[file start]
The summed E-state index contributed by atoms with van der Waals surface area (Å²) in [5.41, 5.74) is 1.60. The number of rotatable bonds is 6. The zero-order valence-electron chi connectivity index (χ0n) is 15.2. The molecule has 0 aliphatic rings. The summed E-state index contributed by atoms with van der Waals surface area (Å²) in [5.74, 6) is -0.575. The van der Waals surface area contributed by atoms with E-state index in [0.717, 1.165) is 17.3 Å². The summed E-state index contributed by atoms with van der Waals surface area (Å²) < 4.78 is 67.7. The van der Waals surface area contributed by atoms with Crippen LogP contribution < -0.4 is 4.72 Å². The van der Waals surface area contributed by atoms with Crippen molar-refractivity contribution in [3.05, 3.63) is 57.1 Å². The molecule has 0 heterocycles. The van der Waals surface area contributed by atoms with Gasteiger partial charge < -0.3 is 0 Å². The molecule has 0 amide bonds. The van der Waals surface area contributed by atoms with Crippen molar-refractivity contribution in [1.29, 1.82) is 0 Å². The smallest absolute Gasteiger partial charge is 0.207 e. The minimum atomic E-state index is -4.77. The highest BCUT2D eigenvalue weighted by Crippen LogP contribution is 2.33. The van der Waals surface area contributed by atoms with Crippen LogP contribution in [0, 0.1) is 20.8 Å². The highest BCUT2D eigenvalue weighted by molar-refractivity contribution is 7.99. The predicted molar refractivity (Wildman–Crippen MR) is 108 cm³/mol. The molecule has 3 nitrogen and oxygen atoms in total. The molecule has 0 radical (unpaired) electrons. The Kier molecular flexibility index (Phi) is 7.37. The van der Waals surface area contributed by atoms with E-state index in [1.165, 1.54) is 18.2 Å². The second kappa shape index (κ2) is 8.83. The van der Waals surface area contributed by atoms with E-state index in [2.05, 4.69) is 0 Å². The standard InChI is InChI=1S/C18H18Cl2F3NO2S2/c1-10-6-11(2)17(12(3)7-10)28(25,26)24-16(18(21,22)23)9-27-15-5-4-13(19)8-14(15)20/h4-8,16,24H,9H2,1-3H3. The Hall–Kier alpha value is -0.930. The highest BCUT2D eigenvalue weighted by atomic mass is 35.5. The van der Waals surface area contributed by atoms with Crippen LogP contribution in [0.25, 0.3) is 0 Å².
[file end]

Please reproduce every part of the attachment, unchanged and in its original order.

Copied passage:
The summed E-state index contributed by atoms with van der Waals surface area (Å²) in [5.41, 5.74) is 1.60. The number of rotatable bonds is 6. The zero-order valence-electron chi connectivity index (χ0n) is 15.2. The molecule has 0 aliphatic rings. The summed E-state index contributed by atoms with van der Waals surface area (Å²) in [5.74, 6) is -0.575. The van der Waals surface area contributed by atoms with E-state index in [0.717, 1.165) is 17.3 Å². The summed E-state index contributed by atoms with van der Waals surface area (Å²) < 4.78 is 67.7. The van der Waals surface area contributed by atoms with Crippen LogP contribution < -0.4 is 4.72 Å². The van der Waals surface area contributed by atoms with Crippen molar-refractivity contribution in [3.05, 3.63) is 57.1 Å². The molecule has 0 heterocycles. The van der Waals surface area contributed by atoms with Gasteiger partial charge < -0.3 is 0 Å². The molecule has 0 amide bonds. The van der Waals surface area contributed by atoms with Crippen molar-refractivity contribution in [1.29, 1.82) is 0 Å². The smallest absolute Gasteiger partial charge is 0.207 e. The minimum atomic E-state index is -4.77. The highest BCUT2D eigenvalue weighted by Crippen LogP contribution is 2.33. The van der Waals surface area contributed by atoms with Crippen LogP contribution in [0, 0.1) is 20.8 Å². The highest BCUT2D eigenvalue weighted by molar-refractivity contribution is 7.99. The predicted molar refractivity (Wildman–Crippen MR) is 108 cm³/mol. The molecule has 3 nitrogen and oxygen atoms in total. The molecule has 0 radical (unpaired) electrons. The Kier molecular flexibility index (Phi) is 7.37. The van der Waals surface area contributed by atoms with E-state index in [1.165, 1.54) is 18.2 Å². The second kappa shape index (κ2) is 8.83. The van der Waals surface area contributed by atoms with E-state index in [2.05, 4.69) is 0 Å². The standard InChI is InChI=1S/C18H18Cl2F3NO2S2/c1-10-6-11(2)17(12(3)7-10)28(25,26)24-16(18(21,22)23)9-27-15-5-4-13(19)8-14(15)20/h4-8,16,24H,9H2,1-3H3. The Hall–Kier alpha value is -0.930. The highest BCUT2D eigenvalue weighted by atomic mass is 35.5. The van der Waals surface area contributed by atoms with Crippen LogP contribution in [0.25, 0.3) is 0 Å².